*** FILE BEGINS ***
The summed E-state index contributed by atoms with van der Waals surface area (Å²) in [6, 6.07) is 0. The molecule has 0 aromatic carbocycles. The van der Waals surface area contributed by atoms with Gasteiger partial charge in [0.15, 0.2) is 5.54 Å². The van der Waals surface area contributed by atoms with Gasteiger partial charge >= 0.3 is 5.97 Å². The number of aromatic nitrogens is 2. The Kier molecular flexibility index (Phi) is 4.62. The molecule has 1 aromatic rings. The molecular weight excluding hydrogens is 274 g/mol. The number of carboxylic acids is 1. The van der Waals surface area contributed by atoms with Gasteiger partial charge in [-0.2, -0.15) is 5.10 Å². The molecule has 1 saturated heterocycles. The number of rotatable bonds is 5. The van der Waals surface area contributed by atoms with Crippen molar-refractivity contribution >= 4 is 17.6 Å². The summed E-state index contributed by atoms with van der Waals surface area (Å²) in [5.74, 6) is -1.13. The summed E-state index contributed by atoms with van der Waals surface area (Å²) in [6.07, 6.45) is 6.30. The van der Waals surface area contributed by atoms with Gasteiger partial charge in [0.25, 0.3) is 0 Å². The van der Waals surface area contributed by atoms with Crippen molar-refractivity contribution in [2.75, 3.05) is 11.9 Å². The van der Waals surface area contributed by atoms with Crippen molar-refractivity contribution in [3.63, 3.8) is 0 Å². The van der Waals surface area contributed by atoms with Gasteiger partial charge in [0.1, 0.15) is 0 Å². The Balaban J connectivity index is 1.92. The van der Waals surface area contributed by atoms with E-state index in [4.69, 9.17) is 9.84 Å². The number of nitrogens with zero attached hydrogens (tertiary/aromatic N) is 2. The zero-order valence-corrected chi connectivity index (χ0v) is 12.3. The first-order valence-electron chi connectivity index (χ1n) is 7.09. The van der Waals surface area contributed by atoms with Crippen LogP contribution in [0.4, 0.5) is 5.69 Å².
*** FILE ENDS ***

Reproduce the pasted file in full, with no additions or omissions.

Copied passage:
The summed E-state index contributed by atoms with van der Waals surface area (Å²) in [6, 6.07) is 0. The molecule has 0 aromatic carbocycles. The van der Waals surface area contributed by atoms with Gasteiger partial charge in [0.15, 0.2) is 5.54 Å². The van der Waals surface area contributed by atoms with Gasteiger partial charge >= 0.3 is 5.97 Å². The number of aromatic nitrogens is 2. The Kier molecular flexibility index (Phi) is 4.62. The molecule has 1 aromatic rings. The molecular weight excluding hydrogens is 274 g/mol. The number of carboxylic acids is 1. The van der Waals surface area contributed by atoms with Gasteiger partial charge in [-0.2, -0.15) is 5.10 Å². The molecule has 1 saturated heterocycles. The number of rotatable bonds is 5. The van der Waals surface area contributed by atoms with Crippen molar-refractivity contribution >= 4 is 17.6 Å². The summed E-state index contributed by atoms with van der Waals surface area (Å²) in [5.74, 6) is -1.13. The summed E-state index contributed by atoms with van der Waals surface area (Å²) in [6.07, 6.45) is 6.30. The van der Waals surface area contributed by atoms with Gasteiger partial charge in [0.25, 0.3) is 0 Å². The van der Waals surface area contributed by atoms with Crippen molar-refractivity contribution in [2.75, 3.05) is 11.9 Å². The van der Waals surface area contributed by atoms with Crippen molar-refractivity contribution in [3.63, 3.8) is 0 Å². The van der Waals surface area contributed by atoms with Gasteiger partial charge in [0.1, 0.15) is 0 Å². The Balaban J connectivity index is 1.92. The van der Waals surface area contributed by atoms with E-state index in [4.69, 9.17) is 9.84 Å². The number of nitrogens with zero attached hydrogens (tertiary/aromatic N) is 2. The zero-order valence-corrected chi connectivity index (χ0v) is 12.3. The first-order valence-electron chi connectivity index (χ1n) is 7.09. The van der Waals surface area contributed by atoms with Crippen LogP contribution in [0.4, 0.5) is 5.69 Å².